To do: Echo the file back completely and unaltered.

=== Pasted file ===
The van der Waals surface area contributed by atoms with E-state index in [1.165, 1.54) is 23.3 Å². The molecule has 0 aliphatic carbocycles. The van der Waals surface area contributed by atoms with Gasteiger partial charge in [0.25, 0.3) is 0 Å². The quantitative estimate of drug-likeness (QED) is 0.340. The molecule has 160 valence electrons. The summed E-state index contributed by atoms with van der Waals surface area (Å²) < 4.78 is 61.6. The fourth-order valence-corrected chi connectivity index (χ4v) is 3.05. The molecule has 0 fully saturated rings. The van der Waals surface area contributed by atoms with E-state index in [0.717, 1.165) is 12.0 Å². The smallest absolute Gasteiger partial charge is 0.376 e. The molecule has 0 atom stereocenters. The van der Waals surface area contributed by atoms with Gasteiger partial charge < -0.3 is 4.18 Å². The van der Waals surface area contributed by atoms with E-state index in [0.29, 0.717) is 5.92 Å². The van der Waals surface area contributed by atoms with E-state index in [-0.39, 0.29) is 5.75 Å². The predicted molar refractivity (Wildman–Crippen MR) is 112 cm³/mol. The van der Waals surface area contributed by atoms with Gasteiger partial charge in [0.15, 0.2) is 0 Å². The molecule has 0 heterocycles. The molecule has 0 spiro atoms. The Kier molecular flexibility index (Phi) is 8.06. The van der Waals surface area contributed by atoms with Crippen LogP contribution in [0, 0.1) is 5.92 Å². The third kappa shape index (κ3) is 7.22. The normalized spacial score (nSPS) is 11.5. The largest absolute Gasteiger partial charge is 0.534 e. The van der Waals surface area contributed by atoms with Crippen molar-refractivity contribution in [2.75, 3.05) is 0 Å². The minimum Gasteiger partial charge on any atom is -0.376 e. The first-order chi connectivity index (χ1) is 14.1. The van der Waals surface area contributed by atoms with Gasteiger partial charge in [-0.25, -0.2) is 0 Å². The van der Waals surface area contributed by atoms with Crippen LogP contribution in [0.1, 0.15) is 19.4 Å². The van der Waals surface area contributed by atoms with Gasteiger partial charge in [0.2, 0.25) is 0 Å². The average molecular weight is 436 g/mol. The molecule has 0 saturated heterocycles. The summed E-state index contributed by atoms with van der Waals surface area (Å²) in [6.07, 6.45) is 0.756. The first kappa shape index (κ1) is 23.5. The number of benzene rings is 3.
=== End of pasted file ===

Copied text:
The van der Waals surface area contributed by atoms with E-state index in [1.165, 1.54) is 23.3 Å². The molecule has 0 aliphatic carbocycles. The van der Waals surface area contributed by atoms with Gasteiger partial charge in [0.25, 0.3) is 0 Å². The quantitative estimate of drug-likeness (QED) is 0.340. The molecule has 160 valence electrons. The summed E-state index contributed by atoms with van der Waals surface area (Å²) < 4.78 is 61.6. The fourth-order valence-corrected chi connectivity index (χ4v) is 3.05. The molecule has 0 fully saturated rings. The van der Waals surface area contributed by atoms with E-state index in [0.717, 1.165) is 12.0 Å². The smallest absolute Gasteiger partial charge is 0.376 e. The molecule has 0 atom stereocenters. The van der Waals surface area contributed by atoms with Gasteiger partial charge < -0.3 is 4.18 Å². The van der Waals surface area contributed by atoms with E-state index in [0.29, 0.717) is 5.92 Å². The van der Waals surface area contributed by atoms with E-state index in [-0.39, 0.29) is 5.75 Å². The predicted molar refractivity (Wildman–Crippen MR) is 112 cm³/mol. The van der Waals surface area contributed by atoms with Gasteiger partial charge in [0.15, 0.2) is 0 Å². The molecule has 0 heterocycles. The molecule has 0 spiro atoms. The Kier molecular flexibility index (Phi) is 8.06. The van der Waals surface area contributed by atoms with Crippen LogP contribution in [0, 0.1) is 5.92 Å². The third kappa shape index (κ3) is 7.22. The normalized spacial score (nSPS) is 11.5. The largest absolute Gasteiger partial charge is 0.534 e. The van der Waals surface area contributed by atoms with Crippen molar-refractivity contribution in [2.75, 3.05) is 0 Å². The minimum Gasteiger partial charge on any atom is -0.376 e. The first-order chi connectivity index (χ1) is 14.1. The van der Waals surface area contributed by atoms with Gasteiger partial charge in [-0.25, -0.2) is 0 Å². The van der Waals surface area contributed by atoms with Crippen LogP contribution in [0.1, 0.15) is 19.4 Å². The van der Waals surface area contributed by atoms with Gasteiger partial charge in [0.2, 0.25) is 0 Å². The average molecular weight is 436 g/mol. The molecule has 0 saturated heterocycles. The summed E-state index contributed by atoms with van der Waals surface area (Å²) in [6.07, 6.45) is 0.756. The first kappa shape index (κ1) is 23.5. The number of benzene rings is 3.